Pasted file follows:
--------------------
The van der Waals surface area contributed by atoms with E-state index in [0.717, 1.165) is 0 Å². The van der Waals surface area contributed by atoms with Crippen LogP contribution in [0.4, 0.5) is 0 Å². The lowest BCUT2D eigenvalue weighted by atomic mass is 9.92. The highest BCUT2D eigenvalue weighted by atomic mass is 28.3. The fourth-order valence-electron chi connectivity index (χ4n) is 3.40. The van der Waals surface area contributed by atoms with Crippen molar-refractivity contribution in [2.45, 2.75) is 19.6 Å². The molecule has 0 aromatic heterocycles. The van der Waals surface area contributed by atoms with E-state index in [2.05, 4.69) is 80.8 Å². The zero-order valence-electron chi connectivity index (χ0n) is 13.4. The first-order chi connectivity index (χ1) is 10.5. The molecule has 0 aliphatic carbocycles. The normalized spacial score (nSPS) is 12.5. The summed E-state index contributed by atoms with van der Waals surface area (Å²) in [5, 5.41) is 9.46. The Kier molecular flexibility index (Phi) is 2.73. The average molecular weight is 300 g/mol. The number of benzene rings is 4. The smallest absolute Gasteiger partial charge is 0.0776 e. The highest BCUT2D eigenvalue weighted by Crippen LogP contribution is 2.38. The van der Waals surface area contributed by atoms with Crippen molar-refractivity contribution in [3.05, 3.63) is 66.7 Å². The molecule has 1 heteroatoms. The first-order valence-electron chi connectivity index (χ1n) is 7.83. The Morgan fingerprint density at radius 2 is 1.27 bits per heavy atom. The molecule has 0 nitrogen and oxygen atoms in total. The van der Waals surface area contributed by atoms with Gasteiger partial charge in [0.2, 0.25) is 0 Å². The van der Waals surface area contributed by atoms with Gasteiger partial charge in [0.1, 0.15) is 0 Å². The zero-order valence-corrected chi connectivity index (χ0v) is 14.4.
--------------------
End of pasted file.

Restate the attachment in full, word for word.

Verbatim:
The van der Waals surface area contributed by atoms with E-state index in [0.717, 1.165) is 0 Å². The van der Waals surface area contributed by atoms with Crippen LogP contribution in [0.4, 0.5) is 0 Å². The lowest BCUT2D eigenvalue weighted by atomic mass is 9.92. The highest BCUT2D eigenvalue weighted by atomic mass is 28.3. The fourth-order valence-electron chi connectivity index (χ4n) is 3.40. The van der Waals surface area contributed by atoms with Crippen molar-refractivity contribution in [2.45, 2.75) is 19.6 Å². The molecule has 0 aromatic heterocycles. The van der Waals surface area contributed by atoms with E-state index in [2.05, 4.69) is 80.8 Å². The zero-order valence-electron chi connectivity index (χ0n) is 13.4. The first-order chi connectivity index (χ1) is 10.5. The molecule has 0 aliphatic carbocycles. The normalized spacial score (nSPS) is 12.5. The summed E-state index contributed by atoms with van der Waals surface area (Å²) in [5, 5.41) is 9.46. The Kier molecular flexibility index (Phi) is 2.73. The average molecular weight is 300 g/mol. The number of benzene rings is 4. The smallest absolute Gasteiger partial charge is 0.0776 e. The highest BCUT2D eigenvalue weighted by Crippen LogP contribution is 2.38. The van der Waals surface area contributed by atoms with Crippen molar-refractivity contribution in [3.05, 3.63) is 66.7 Å². The molecule has 1 heteroatoms. The first-order valence-electron chi connectivity index (χ1n) is 7.83. The Morgan fingerprint density at radius 2 is 1.27 bits per heavy atom. The molecule has 0 nitrogen and oxygen atoms in total. The van der Waals surface area contributed by atoms with Gasteiger partial charge in [0.2, 0.25) is 0 Å². The van der Waals surface area contributed by atoms with Gasteiger partial charge in [0.1, 0.15) is 0 Å². The zero-order valence-corrected chi connectivity index (χ0v) is 14.4.